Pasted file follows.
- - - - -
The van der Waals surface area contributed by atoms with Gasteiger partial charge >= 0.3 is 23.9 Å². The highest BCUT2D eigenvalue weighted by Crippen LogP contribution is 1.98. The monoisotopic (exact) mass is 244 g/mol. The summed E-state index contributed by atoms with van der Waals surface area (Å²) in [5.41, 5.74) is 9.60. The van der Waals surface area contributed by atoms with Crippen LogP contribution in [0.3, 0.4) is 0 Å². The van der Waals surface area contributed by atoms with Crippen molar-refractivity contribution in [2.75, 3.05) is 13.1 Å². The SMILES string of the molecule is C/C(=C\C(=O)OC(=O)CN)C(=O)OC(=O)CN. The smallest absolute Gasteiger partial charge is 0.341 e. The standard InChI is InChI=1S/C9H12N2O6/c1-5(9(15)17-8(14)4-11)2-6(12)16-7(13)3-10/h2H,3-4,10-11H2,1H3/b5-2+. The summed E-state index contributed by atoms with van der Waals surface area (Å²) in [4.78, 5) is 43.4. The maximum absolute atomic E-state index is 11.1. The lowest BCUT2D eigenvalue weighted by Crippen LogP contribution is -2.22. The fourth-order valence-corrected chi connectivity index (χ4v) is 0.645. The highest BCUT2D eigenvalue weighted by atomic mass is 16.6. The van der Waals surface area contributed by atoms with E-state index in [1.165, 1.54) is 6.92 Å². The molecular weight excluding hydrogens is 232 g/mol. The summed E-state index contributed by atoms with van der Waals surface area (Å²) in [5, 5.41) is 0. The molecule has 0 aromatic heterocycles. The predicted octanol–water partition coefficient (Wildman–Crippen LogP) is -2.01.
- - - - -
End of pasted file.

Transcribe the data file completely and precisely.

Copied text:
The van der Waals surface area contributed by atoms with Gasteiger partial charge >= 0.3 is 23.9 Å². The highest BCUT2D eigenvalue weighted by Crippen LogP contribution is 1.98. The monoisotopic (exact) mass is 244 g/mol. The summed E-state index contributed by atoms with van der Waals surface area (Å²) in [5.41, 5.74) is 9.60. The van der Waals surface area contributed by atoms with Crippen LogP contribution in [0.3, 0.4) is 0 Å². The van der Waals surface area contributed by atoms with Crippen molar-refractivity contribution in [2.75, 3.05) is 13.1 Å². The SMILES string of the molecule is C/C(=C\C(=O)OC(=O)CN)C(=O)OC(=O)CN. The smallest absolute Gasteiger partial charge is 0.341 e. The standard InChI is InChI=1S/C9H12N2O6/c1-5(9(15)17-8(14)4-11)2-6(12)16-7(13)3-10/h2H,3-4,10-11H2,1H3/b5-2+. The summed E-state index contributed by atoms with van der Waals surface area (Å²) in [4.78, 5) is 43.4. The maximum absolute atomic E-state index is 11.1. The lowest BCUT2D eigenvalue weighted by Crippen LogP contribution is -2.22. The fourth-order valence-corrected chi connectivity index (χ4v) is 0.645. The highest BCUT2D eigenvalue weighted by atomic mass is 16.6. The van der Waals surface area contributed by atoms with E-state index in [1.165, 1.54) is 6.92 Å². The molecular weight excluding hydrogens is 232 g/mol. The summed E-state index contributed by atoms with van der Waals surface area (Å²) in [5, 5.41) is 0. The molecule has 0 aromatic heterocycles. The predicted octanol–water partition coefficient (Wildman–Crippen LogP) is -2.01.